Grand Canyon of the Yellowstone

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If there’s one thing that Yellowstone is famous for, it’s Old Faithful.  But if there’s one thing that it shouldbe famous for, it’s the incredible Grand Canyon of the Yellowstone.  This beautiful, deep canyon includes two huge waterfalls, and remarkably colorful, steep walls which, in places, are still steaming and bubbling with geothermal activity.  If you’ve seen Old Faithful, and only have time to visit one more attraction in Yellowstone, this is what you should choose.

The Grand Canyon of the Yellowstone is located roughly at the middle of the park’s figure-8 road, on the east side.  Turn at Canyon Village, then follow the one-way road to several of the best viewpoints.

Inspiration Point

As you travel the one-way road from the Canyon Village visitor center, you come upon another side road, which leads to Inspiration Point.  From the parking lot, steps lead out to the point, which isn’t far away.  Expect a crowd here, and at every other stop along the canyon rim.

As you stand on the point, you get an absolutely awesome view up the canyon (to the west).  In the distance, far, far away, you can see the Yellowstone River’s Upper Falls.  At this viewpoint, the lower falls are hidden.

Looking to the east, you also get a great view of the rest of the Grand Canyon of the Yellowstone. Notice the pink and yellow canyon walls here.  In places, they’re still steaming from underground vents, which explains why there are no trees growing in certain spots.

Even though it offers a great view, Inspiration Point offers just one view.  Your only choice is to walk to the end of the trail and stand in one designated place, and see exactly what everyone else sees.

The main viewpoints are always going to be crowded, and everyone ends up taking the exact same picture.  If you have time, consider hiking the trail that runs along the north rim, between Inspiration Point and Upper Falls View.  This is your best bet for finding a view of the canyon that at least 90% of visitors don’t see.

Since I was visiting after noon, the sun was already falling in the western sky, which meant the view to the east (looking away from the sun) was better.  Sure, the canyon is beautiful in this direction, but the view you really want to enjoy is towards the falls.  So, if you can arrange your visit to the canyon in the morning, you might have a better view, or get better pictures.

Lookout Point

As I continued along the one way road, I passed the next viewpoint (Grand View), then stopped at Lookout Point.

From Lookout Point, you get a great view of the Lower Falls.

Look closely, and you can see the railings surrounding the “brink of the lower falls” viewpoint, just above the point where the Yellowstone River takes the plunge.

From Lookout Point, you also enjoy another great view of the lower canyon.

Brink of the Upper Falls Viewpoint

I passed by the Brink of the Lower Falls Viewpoint (it required a pretty hefty walk downhill), and continued back to the main road.  Once there, I took a left, then another left, which led to the Brink of the Upper Falls Viewpoint.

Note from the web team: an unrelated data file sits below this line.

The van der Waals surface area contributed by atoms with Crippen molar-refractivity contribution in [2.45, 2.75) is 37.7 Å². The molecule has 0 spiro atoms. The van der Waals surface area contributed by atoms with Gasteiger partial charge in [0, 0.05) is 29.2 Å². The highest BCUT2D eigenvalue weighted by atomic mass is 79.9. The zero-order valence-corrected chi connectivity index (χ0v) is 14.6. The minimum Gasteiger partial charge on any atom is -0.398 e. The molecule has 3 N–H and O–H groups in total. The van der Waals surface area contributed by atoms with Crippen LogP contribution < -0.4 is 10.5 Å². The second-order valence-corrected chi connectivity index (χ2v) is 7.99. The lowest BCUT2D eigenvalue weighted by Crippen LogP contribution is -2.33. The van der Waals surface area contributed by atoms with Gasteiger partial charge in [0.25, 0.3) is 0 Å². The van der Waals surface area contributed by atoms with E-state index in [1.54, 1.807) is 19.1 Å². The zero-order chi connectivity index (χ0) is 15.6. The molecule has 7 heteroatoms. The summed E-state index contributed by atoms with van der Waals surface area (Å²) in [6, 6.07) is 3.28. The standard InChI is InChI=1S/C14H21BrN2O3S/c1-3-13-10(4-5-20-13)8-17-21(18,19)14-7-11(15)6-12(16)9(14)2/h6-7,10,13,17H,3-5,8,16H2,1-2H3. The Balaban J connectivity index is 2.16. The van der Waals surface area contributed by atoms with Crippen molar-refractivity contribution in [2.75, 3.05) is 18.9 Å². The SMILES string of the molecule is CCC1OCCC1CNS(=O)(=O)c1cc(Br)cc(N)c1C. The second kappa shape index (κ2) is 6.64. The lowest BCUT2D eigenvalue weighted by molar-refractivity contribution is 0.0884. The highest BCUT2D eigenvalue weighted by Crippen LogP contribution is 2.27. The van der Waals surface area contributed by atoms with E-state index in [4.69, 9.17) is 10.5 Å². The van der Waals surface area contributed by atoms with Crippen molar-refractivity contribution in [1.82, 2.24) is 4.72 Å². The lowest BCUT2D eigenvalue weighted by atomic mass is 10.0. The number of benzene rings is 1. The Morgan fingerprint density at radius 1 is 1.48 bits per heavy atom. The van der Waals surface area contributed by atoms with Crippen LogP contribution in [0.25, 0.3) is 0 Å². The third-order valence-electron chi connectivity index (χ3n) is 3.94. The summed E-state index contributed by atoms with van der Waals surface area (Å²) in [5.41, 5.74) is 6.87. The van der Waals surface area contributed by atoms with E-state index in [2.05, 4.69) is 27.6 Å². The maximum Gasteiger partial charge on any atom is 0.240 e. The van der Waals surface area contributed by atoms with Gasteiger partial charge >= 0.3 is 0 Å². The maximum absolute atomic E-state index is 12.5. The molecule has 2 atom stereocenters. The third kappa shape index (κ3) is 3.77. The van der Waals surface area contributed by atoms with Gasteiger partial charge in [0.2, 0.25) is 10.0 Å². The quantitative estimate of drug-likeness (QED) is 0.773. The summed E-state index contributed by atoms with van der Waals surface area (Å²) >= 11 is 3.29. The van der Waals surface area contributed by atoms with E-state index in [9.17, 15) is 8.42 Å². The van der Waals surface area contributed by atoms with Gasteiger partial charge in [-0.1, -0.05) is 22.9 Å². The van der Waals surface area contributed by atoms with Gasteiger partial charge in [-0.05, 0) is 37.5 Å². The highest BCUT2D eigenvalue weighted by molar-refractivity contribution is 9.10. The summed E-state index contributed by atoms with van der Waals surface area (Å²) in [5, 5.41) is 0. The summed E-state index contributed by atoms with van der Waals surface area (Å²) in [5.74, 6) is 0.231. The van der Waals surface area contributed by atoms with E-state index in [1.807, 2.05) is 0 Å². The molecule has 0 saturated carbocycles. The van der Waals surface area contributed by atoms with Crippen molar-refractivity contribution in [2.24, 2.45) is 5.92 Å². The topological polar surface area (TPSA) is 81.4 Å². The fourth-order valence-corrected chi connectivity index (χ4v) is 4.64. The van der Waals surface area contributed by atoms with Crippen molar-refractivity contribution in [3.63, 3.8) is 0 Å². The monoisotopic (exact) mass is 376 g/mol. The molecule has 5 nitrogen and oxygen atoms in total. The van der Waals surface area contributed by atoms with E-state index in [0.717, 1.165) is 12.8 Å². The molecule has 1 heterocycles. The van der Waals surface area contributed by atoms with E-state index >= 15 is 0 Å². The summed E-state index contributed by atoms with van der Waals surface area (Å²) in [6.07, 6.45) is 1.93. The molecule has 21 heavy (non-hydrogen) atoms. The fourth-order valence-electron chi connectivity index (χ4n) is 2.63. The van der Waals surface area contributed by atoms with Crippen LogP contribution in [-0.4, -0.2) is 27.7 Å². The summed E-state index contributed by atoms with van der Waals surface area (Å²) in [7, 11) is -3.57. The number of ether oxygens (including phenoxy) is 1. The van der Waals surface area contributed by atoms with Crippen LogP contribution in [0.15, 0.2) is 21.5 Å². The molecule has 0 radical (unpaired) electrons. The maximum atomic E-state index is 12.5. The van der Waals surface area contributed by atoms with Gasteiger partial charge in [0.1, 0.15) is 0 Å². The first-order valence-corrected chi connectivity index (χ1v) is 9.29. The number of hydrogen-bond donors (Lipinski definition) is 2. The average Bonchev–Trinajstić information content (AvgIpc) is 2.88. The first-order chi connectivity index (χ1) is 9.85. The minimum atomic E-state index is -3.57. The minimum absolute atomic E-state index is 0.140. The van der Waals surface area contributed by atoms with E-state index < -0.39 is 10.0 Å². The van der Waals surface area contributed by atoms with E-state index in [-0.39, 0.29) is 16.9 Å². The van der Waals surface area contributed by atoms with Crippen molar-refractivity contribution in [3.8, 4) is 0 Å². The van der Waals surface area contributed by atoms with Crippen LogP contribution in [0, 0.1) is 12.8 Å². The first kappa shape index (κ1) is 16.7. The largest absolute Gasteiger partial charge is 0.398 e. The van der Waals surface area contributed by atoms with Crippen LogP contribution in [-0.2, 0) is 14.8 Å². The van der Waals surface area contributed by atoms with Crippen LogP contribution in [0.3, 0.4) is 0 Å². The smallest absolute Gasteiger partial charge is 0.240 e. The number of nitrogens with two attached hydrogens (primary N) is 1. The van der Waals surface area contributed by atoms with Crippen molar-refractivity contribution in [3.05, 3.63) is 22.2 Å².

As you stand at the Brink of the Upper Falls, you watch the Yellowstone River flow lazily along.  It has no idea what’s coming as it rounds this curve…

… then plunges 109 feet.

The Upper Falls is the smaller of the two waterfalls.  The Lower Falls plunges 308 feet–nearly three times the distance of the Upper Falls.

At this point, I decided I had seen enough of the canyon and the waterfalls, and headed on my way.  However, there are plenty more viewpoints and trails in this area–enough that you could easily spend an entire day, devoted solely to the Grand Canyon of the Yellowstone.  By car, you can reach an excellent viewpoint on the south rim: Artist Point.  Also starting here is Uncle Tom’s Trail, which follows the south rim.

One more thing I should mention:

Be sure to look for these restored park tour busses in the canyon area.  If you’re lucky, one will be parked out in front of the Canyon Village Visitor’s Center.

Back in the 1940’s, there were as many as 98 of the White Model 706 busses in Yellowstone, but they were eventually taken out of service and sold.  In the 1980’s, a tour company in Alaska found eight of the old busses and used them there until 2001, when they were sold back to the park.  The yellow touring busses returned to service in the summer of 2007, providing short tours and day-long excursions.  And in case you are wondering, these yellow busses are the same models as the red jammers used in Glacier National Park.

I checked out the yellow busses after having lunch at the Canyon Lodge.  It looked like it should have been a great place for lunch, but it wasn’t.  The food was overcooked and overpriced, and even worse, the slow service wasted at least an hour, which I would have much rather used exploring a trail somewhere in the park.

When you leave the canyon area, head west toward Norris, taking the road that connects the upper and lower circles of the park’s figure-8 road.

Note: This trip was first published in 2007.

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